You will not be able to avoid seasonality entirely but there are lots of things you can do to mitigate any potential losses and stabilize your sales all year round.

 

Diversify

One of the most impactful ways to create strong sales is to diversify your product line. This is not a simple quick fix but it is a move that can set you up for long-term success. Offering a wide array of related products will increase the likelihood that you will have an evergreen product in your line that will continue to sell well when your other products experience stagnation.

 

You can look to offer products that relate to your current offerings but have more appropriate uses in the seasons opposite them. For example, if you are a company that sells snowboards, consider adding branded sun protection products. These products are just as necessary in the summer as they in the winter. Depending on your business plan and your vision for the future, you could then grow into more related areas like skateboards or even surfing gear. Do not be afraid to think beyond your current market category.

 

Product Seasonality Forecasting diversification concept

  

Package for Holidays

Some products just need a little help. Sometimes sales have less to do with the product and more to do with how it is packaged.

 

While it takes a small financial investment, changing your packaging to match the seasons can go a long way to improving sales. A product that normally sits in a warehouse waiting for its peak period to return can experience a higher sell-through if packaged and marketed for a particular holiday season. This will improve your revenues, reduce storage fees, and clear up space in your warehouse.

 

It sounds simple, but sometimes customers will avoid a product that does not look like it is appropriate for a particular time of year. Changing the packaging can help to change their minds.

 

Highlight all the uses

If your products have different uses at different times of the year, it is important that you emphasize that. Some products will be more obvious than others but if you are having a hard time identifying alternate uses, spend some time reading your product reviews or the product reviews on similar products from your competitors. You may discover that a customer has found a use for your product that you had not imagined. Leverage this use by adding it to your marketing strategy.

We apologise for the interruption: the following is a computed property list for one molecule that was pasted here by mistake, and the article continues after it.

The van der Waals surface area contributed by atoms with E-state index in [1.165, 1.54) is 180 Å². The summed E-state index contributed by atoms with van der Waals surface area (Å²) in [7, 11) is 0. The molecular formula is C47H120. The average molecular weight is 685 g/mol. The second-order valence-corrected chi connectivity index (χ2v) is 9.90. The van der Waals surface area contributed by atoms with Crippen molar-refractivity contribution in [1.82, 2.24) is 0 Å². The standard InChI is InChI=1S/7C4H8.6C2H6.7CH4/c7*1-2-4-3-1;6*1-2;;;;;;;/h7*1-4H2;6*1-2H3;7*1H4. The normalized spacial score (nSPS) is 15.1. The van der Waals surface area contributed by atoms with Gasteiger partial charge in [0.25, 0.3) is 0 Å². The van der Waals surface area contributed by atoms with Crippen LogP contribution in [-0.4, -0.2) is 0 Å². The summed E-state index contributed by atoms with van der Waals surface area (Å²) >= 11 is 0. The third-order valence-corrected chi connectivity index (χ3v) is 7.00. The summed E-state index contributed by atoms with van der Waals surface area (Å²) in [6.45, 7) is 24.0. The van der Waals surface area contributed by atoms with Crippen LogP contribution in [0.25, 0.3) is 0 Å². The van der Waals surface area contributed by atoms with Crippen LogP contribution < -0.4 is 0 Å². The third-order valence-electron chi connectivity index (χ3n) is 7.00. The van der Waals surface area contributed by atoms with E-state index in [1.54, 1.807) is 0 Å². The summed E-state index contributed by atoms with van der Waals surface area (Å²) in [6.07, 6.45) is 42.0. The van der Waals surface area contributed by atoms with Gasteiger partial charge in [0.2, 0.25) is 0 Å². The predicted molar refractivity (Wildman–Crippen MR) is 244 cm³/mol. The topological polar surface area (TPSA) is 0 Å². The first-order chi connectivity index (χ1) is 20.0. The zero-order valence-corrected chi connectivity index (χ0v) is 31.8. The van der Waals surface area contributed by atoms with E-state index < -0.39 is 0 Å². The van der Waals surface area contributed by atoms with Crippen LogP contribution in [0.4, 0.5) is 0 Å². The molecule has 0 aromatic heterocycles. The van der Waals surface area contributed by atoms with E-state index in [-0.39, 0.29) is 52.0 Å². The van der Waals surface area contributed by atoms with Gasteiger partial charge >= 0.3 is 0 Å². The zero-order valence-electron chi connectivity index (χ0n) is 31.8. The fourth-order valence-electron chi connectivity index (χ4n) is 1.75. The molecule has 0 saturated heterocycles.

Sometimes it is not the use itself that changes but the sentiment behind the uses. Do you sell decorative crystal vases? Point out that they make a great Mother’s Day gift or that they are great for holding flowers received on Valentine’s Day or upon high school or college graduation. Crystal is also the traditional gift for a 15th wedding anniversary. Some of these uses may feel like a tiny niche but appealing to that niche can make all the difference to your bottom line when things start to slow down.

 

Understanding which products sell, and why, can improve your sales all year round by giving you the basis you need to increase the effectiveness of your marketing efforts.

 

Giveaways

When the season starts to shift away from your product, it can be smart to run promotional giveaways. This works to your advantage in a few different ways.

 

First, it helps to keep you front of mind. By reaching out to your customer list through an email campaign and offering off-season giveaways, contests, and promotions, you are reminding your base that you are still there, and you are still in operation. Even if they do not need that product at that exact moment, they are likely to need it in the future and stirring up excitement for your brand in the offseason is never a bad thing. When you remind customers of your brand through a giveaway, you increase the chances that they will visit your store and purchase products related to your giveaway. Helping customers prepare for an upcoming peak season can solidify your sales in the offseason.

 

The other way giveaways work to your advantage is that it helps to clear out your inventory. This reduces your fees and helps you make room for your forecasted inventory.

 

Product seasonality does not need to result in stagnant sales and excessive inventory. While highs and lows are common in the retail space, analyzing your available data, properly forecasting your demand, and adjusting your marketing efforts accordingly will help you to stay competitive and bolster your sales all year round.